This is a little known metro area bridge due to it being well off of
the beaten track and hidden by trees. The bridge is located close to
the Saint Paul Police Impound Yard, but you cannot see it from there.
It is also located close to the Saint Paul Airport, but you cannot see it
from there, either, unless you go through the gate and drive along the
perimeter road to the south tip of the airport property. It is located
right next to the Pigs Eye Water Treatment Plant, but in an area that is
off limits since 9/11, so you cannot see it from there, either. You can
catch a glimpse of the truss section from Concord Ave, but you cannot
see the main swing span from that vantage point.
It turns out that there is one pretty good vantage point to view the
bridge from 2 miles away at the top of the hill at Mounds Park. It
takes a long telephoto, however, to photograph it from that location.
That view looks directly over the downtown Saint Paul airport and down
the river channel.
As it turns out, the land just south of the swing bridge is an old
landfill that was improperly closed. The city of South Saint Paul ran
a project in the mid-2000s to strip the trees and cap the landfill with
clay. That will protect the groundwater from future contamination. The
resulting area will be a large park. The trees were cut down in the fall
of 2006, resulting a great vantage point to see the bridge from a regional
trail overpass that crosses both Concord Ave and the Union Pacific rail yard.
After the park opened in 2008, a trail along the river now provides a
great view of the bridge. The photo at the top of the page was taken
from this trail.
This bridge was built by the Saint Paul Bridge and Terminal Company.
It was purchased by the Chicago Great Western Railway, which
became part of the Chicago & North Western, which merged into
the Union Pacific Railroad. As a result, the bridge has a number
of common names. These include the Saint Paul Bridge and Terminal
Railway Bridge, CGW Bridge, C&NW Bridge, UPRR Bridge, the
Beltline Bridge, and the Hoffman Bridge. The original 1910 structure has
been rebuilt several times, the most recent time in 1982.
The photo above is a close view of the swing span taken from the new
park located along the edge of the Mississippi River. This is the
northernmost swing span remaining on the Mississippi River. It has
only one navigation channel, whereas the Rock Island Bridge swing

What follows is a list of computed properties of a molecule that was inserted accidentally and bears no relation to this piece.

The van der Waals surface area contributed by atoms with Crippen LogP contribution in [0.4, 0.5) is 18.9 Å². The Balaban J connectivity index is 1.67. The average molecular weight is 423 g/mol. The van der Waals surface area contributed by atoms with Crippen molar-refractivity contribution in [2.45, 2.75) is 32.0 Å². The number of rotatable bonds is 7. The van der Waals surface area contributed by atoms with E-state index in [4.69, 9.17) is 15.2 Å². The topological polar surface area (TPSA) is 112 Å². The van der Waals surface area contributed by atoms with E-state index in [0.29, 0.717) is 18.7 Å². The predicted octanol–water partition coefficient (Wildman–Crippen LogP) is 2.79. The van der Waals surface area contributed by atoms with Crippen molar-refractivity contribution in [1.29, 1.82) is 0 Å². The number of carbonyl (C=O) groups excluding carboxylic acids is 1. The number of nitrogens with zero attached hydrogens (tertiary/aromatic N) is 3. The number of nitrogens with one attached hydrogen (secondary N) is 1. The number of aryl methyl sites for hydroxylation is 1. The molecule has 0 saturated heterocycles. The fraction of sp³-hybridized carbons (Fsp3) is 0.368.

span just downriver has 2 navigation channels. The photo below is
a close view of the truss span and deck girder span on the east side
of the river crossing.
The photo above is a view from the edge of the railroad property. The
photo below is another view from the edge of the river. The wood
barricades near the bridge were installed to prevent barges from hitting
the bridge or its foundation.
The photo above is a 2007 view from the regional trail overpass that
crosses over Concord Street. The trees have been removed, but cap has
not yet been placed on the landfill. The photo below is a view of the
bridge from Mounds Park. This view looks across the downtown Saint Paul
Holman Field airport. Notice the dense grove of trees on the right side
of the river. Those are the trees that were cut as part of the landfill
The photo above is another view from Mounds Park. The bridge is over
2 miles from the park. In this view, we see a train crossing the bridge.
We also have an excellent view that shows just how dense the growth of
trees was along the edge of the river. The photo below happened to
catch a business jet on final approach to landing at Holman Field. The
river makes a bend that wraps 2/3 of the way around the airport.
These two photos, and the two that follow, are from early summer of 2011 when
the Mississippi River was at a high water level. The photo above shows
the main swing span and the truss span on the east side of the river
crossing. The photo below is the deck plate girder span on the west side
of the river crossing.
These two photos are additional views from summer of 2011 when the Mississippi
River was at a high water level. The photo above is looking northeast towards
the swing span as it sits in the open position. The photo below is the
fixed position truss span on the east side of the navigation channels.